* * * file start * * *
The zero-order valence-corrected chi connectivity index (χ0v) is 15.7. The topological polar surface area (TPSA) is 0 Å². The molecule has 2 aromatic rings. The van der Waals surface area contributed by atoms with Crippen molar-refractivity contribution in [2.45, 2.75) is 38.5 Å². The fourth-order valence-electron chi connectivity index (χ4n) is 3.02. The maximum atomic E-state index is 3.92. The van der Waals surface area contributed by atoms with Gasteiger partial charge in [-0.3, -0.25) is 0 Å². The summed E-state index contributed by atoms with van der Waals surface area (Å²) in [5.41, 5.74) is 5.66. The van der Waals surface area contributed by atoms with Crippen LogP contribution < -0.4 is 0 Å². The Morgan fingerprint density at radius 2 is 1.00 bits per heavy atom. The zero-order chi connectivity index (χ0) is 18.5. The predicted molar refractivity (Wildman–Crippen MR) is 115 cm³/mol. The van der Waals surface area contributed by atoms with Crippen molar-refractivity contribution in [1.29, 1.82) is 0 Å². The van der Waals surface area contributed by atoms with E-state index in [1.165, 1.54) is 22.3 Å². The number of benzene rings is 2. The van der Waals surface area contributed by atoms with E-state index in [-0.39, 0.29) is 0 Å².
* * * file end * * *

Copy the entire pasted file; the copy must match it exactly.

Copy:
The zero-order valence-corrected chi connectivity index (χ0v) is 15.7. The topological polar surface area (TPSA) is 0 Å². The molecule has 2 aromatic rings. The van der Waals surface area contributed by atoms with Crippen molar-refractivity contribution in [2.45, 2.75) is 38.5 Å². The fourth-order valence-electron chi connectivity index (χ4n) is 3.02. The maximum atomic E-state index is 3.92. The van der Waals surface area contributed by atoms with Gasteiger partial charge in [-0.3, -0.25) is 0 Å². The summed E-state index contributed by atoms with van der Waals surface area (Å²) in [5.41, 5.74) is 5.66. The van der Waals surface area contributed by atoms with Crippen LogP contribution < -0.4 is 0 Å². The Morgan fingerprint density at radius 2 is 1.00 bits per heavy atom. The zero-order chi connectivity index (χ0) is 18.5. The predicted molar refractivity (Wildman–Crippen MR) is 115 cm³/mol. The van der Waals surface area contributed by atoms with Crippen molar-refractivity contribution in [1.29, 1.82) is 0 Å². The van der Waals surface area contributed by atoms with E-state index in [1.165, 1.54) is 22.3 Å². The number of benzene rings is 2. The van der Waals surface area contributed by atoms with E-state index in [-0.39, 0.29) is 0 Å².